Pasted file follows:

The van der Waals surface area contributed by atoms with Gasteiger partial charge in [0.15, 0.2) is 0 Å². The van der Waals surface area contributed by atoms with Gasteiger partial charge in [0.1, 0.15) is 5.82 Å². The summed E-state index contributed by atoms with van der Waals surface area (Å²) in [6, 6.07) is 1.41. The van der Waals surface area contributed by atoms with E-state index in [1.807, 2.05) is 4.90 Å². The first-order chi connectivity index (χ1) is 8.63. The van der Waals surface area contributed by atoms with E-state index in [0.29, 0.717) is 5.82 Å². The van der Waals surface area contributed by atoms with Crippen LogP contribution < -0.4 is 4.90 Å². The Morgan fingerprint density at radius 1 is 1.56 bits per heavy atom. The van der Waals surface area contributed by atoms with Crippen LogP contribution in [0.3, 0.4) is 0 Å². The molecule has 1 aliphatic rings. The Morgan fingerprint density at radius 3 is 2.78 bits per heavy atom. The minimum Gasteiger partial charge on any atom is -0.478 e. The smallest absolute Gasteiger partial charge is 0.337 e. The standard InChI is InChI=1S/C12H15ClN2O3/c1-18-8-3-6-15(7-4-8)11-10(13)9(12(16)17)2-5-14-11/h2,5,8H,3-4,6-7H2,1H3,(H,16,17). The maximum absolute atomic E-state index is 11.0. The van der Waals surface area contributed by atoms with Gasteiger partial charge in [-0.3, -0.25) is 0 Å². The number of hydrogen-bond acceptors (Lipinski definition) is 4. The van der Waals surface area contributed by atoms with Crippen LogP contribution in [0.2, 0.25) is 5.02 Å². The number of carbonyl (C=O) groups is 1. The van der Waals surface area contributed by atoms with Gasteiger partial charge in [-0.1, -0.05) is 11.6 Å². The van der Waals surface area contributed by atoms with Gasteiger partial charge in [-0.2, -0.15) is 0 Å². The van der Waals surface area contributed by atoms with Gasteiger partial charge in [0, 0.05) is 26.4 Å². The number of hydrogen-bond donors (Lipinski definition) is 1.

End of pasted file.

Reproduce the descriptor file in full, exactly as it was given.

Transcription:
The van der Waals surface area contributed by atoms with Gasteiger partial charge in [0.15, 0.2) is 0 Å². The van der Waals surface area contributed by atoms with Gasteiger partial charge in [0.1, 0.15) is 5.82 Å². The summed E-state index contributed by atoms with van der Waals surface area (Å²) in [6, 6.07) is 1.41. The van der Waals surface area contributed by atoms with E-state index in [1.807, 2.05) is 4.90 Å². The first-order chi connectivity index (χ1) is 8.63. The van der Waals surface area contributed by atoms with E-state index in [0.29, 0.717) is 5.82 Å². The van der Waals surface area contributed by atoms with Crippen LogP contribution < -0.4 is 4.90 Å². The Morgan fingerprint density at radius 1 is 1.56 bits per heavy atom. The van der Waals surface area contributed by atoms with Crippen LogP contribution in [0.3, 0.4) is 0 Å². The molecule has 1 aliphatic rings. The Morgan fingerprint density at radius 3 is 2.78 bits per heavy atom. The minimum Gasteiger partial charge on any atom is -0.478 e. The smallest absolute Gasteiger partial charge is 0.337 e. The standard InChI is InChI=1S/C12H15ClN2O3/c1-18-8-3-6-15(7-4-8)11-10(13)9(12(16)17)2-5-14-11/h2,5,8H,3-4,6-7H2,1H3,(H,16,17). The maximum absolute atomic E-state index is 11.0. The van der Waals surface area contributed by atoms with Gasteiger partial charge in [-0.3, -0.25) is 0 Å². The number of hydrogen-bond acceptors (Lipinski definition) is 4. The van der Waals surface area contributed by atoms with Crippen LogP contribution in [0.2, 0.25) is 5.02 Å². The number of carbonyl (C=O) groups is 1. The van der Waals surface area contributed by atoms with Gasteiger partial charge in [-0.1, -0.05) is 11.6 Å². The van der Waals surface area contributed by atoms with Gasteiger partial charge in [-0.2, -0.15) is 0 Å². The van der Waals surface area contributed by atoms with Gasteiger partial charge in [0, 0.05) is 26.4 Å². The number of hydrogen-bond donors (Lipinski definition) is 1.